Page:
Saying I have a genre feels writerly and smug. I want to talk about it my best Thurston Howell III voice. Lovey, dear, let’s discuss genre.
I’m not ready to talk about the novel in a lot of detail. It’s early yet. For this question, let’s stick to personal essays.
I don’t know that my work is vastly different from other work out there. There are a lot of us – a lot – telling the stories of our lives in 500-800 words a pop. In less than 32 seconds, I can think of a dozen warm, funny writers that I hope I don’t differ from too much, at least not in the feeling I want to leave with you when you read my essays.
I view life with a humorous slant. Above all, I see the funny. This has led to inappropriate laughter at all the most cliché times: funerals, hospital waiting rooms, parent-teacher conferences, and work functions.
Laughter aside, I’m also a huge pile of mush. Once I’m done snort-laughing as quietly as possible while my husband’s colleague holds the entire table hostage with tales of his rod (fishing, duh, but you see why I got the giggles), I can find the heart of the moment. Maybe it’s something endearing about the graceful way my husband handles these work shindigs, or maybe it’s a poignant thought about growing up and not chortling at the word rod.
3. Why do you write what you do?
See my earlier nods to Erma and Dave. See also all that stuff about wanting to tell a story in novel form.
I write because I have no other marketable skills. I write what I do because, simply, it makes me happy. I process things by writing them down. Not only does it bring me joy, but writing also centers me and helps me make sense of all the crap. Jeez, there is a lot of crap going on out there.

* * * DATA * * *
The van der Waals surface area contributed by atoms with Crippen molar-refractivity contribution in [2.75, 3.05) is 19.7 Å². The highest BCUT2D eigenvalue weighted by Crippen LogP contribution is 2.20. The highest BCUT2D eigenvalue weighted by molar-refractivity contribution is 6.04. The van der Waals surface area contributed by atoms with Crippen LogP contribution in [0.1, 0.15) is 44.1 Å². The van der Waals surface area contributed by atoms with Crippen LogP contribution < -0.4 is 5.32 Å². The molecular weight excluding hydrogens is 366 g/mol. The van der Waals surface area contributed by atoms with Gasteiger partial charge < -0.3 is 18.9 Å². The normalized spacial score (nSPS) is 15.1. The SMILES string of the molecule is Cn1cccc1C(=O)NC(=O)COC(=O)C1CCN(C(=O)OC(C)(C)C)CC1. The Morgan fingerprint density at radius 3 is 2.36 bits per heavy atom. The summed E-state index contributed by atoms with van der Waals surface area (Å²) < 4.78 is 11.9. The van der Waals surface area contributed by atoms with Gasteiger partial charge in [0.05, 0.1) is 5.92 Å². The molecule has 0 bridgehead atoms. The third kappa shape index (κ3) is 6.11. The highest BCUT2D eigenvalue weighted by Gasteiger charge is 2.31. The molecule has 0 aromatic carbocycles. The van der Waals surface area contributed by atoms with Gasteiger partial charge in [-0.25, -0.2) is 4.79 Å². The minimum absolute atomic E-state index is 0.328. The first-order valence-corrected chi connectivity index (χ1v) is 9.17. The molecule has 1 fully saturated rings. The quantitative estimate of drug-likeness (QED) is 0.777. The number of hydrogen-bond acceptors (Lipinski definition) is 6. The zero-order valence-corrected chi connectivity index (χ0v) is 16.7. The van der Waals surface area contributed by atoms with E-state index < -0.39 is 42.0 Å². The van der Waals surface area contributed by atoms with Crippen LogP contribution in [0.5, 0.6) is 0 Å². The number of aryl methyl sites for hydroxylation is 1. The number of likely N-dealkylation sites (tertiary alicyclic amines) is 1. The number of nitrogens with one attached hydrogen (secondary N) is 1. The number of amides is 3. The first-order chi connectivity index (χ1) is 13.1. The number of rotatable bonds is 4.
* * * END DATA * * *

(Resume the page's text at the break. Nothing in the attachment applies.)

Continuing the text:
4. How does your writing process work?
First, I get a cup of herbal tea. Then, I sit at my desk and work away for five uninterrupted hours.
I have small children. I have no childcare outside of preschool and elementary school. I do not have a housekeeper, lawn service, or chef. I do have an incredibly supportive husband, thank goodness.
Because of the no childcare, no house-care thing, I write when I can. That means I break the cardinal rule of WRITE EVERY DAY. I’m always writing in my head, but I don’t get to the page/screen daily. Most days, yes. Every day, no.
When I have a deadline, I meet it. Usually there is crying and some bargaining with God, but I meet that deadline. When there is no deadline… My process is haphazard, at best.
There are scribbled notes that I never understand when I look at them days – or months – later. There are feverishly written drafts that seem like pure genius at the time of writing, and pure drivel upon a second reading.
The process evolves as my children do. We’re all growing together. I suspect that once they are both in elementary school, things will look differently than they do now. Let’s not even talk about writing during summer vacation.
And there you have it. I think I could talk about writing, or write about writing all day, every day. I’ll stop here, though, in case you cannot so much read about it all day.